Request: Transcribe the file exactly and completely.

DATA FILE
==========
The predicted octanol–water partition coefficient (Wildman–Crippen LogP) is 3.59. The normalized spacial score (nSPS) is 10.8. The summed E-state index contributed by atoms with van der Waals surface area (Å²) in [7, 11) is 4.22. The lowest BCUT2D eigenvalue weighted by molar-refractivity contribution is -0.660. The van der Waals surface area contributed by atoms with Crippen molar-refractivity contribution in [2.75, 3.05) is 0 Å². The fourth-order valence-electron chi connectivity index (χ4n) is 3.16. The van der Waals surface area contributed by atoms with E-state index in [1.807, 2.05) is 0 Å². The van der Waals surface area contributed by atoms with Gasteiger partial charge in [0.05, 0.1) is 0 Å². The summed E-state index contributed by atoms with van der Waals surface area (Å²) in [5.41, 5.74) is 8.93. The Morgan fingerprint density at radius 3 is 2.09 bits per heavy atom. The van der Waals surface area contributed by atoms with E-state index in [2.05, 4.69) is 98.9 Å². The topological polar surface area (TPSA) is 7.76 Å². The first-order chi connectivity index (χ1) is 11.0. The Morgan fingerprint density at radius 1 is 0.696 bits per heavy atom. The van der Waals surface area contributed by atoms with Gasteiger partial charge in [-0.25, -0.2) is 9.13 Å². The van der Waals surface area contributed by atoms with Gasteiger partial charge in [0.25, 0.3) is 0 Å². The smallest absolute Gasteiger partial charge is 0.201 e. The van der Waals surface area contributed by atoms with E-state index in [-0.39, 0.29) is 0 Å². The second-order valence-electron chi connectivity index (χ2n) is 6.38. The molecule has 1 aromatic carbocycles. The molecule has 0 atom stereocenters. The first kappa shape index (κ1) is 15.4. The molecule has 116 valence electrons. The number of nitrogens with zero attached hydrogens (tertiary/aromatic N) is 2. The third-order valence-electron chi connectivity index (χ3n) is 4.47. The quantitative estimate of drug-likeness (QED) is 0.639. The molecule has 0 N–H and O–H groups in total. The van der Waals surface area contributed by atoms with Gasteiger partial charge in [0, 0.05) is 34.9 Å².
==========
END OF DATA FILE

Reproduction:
The predicted octanol–water partition coefficient (Wildman–Crippen LogP) is 3.59. The normalized spacial score (nSPS) is 10.8. The summed E-state index contributed by atoms with van der Waals surface area (Å²) in [7, 11) is 4.22. The lowest BCUT2D eigenvalue weighted by molar-refractivity contribution is -0.660. The van der Waals surface area contributed by atoms with Crippen molar-refractivity contribution in [2.75, 3.05) is 0 Å². The fourth-order valence-electron chi connectivity index (χ4n) is 3.16. The van der Waals surface area contributed by atoms with E-state index in [1.807, 2.05) is 0 Å². The van der Waals surface area contributed by atoms with Gasteiger partial charge in [0.05, 0.1) is 0 Å². The summed E-state index contributed by atoms with van der Waals surface area (Å²) in [5.41, 5.74) is 8.93. The Morgan fingerprint density at radius 3 is 2.09 bits per heavy atom. The van der Waals surface area contributed by atoms with E-state index in [2.05, 4.69) is 98.9 Å². The topological polar surface area (TPSA) is 7.76 Å². The first-order chi connectivity index (χ1) is 11.0. The Morgan fingerprint density at radius 1 is 0.696 bits per heavy atom. The van der Waals surface area contributed by atoms with Gasteiger partial charge in [-0.25, -0.2) is 9.13 Å². The van der Waals surface area contributed by atoms with Gasteiger partial charge in [0.25, 0.3) is 0 Å². The smallest absolute Gasteiger partial charge is 0.201 e. The van der Waals surface area contributed by atoms with E-state index in [-0.39, 0.29) is 0 Å². The second-order valence-electron chi connectivity index (χ2n) is 6.38. The molecule has 1 aromatic carbocycles. The molecule has 0 atom stereocenters. The first kappa shape index (κ1) is 15.4. The molecule has 116 valence electrons. The number of nitrogens with zero attached hydrogens (tertiary/aromatic N) is 2. The third-order valence-electron chi connectivity index (χ3n) is 4.47. The quantitative estimate of drug-likeness (QED) is 0.639. The molecule has 0 N–H and O–H groups in total. The van der Waals surface area contributed by atoms with Gasteiger partial charge in [0, 0.05) is 34.9 Å².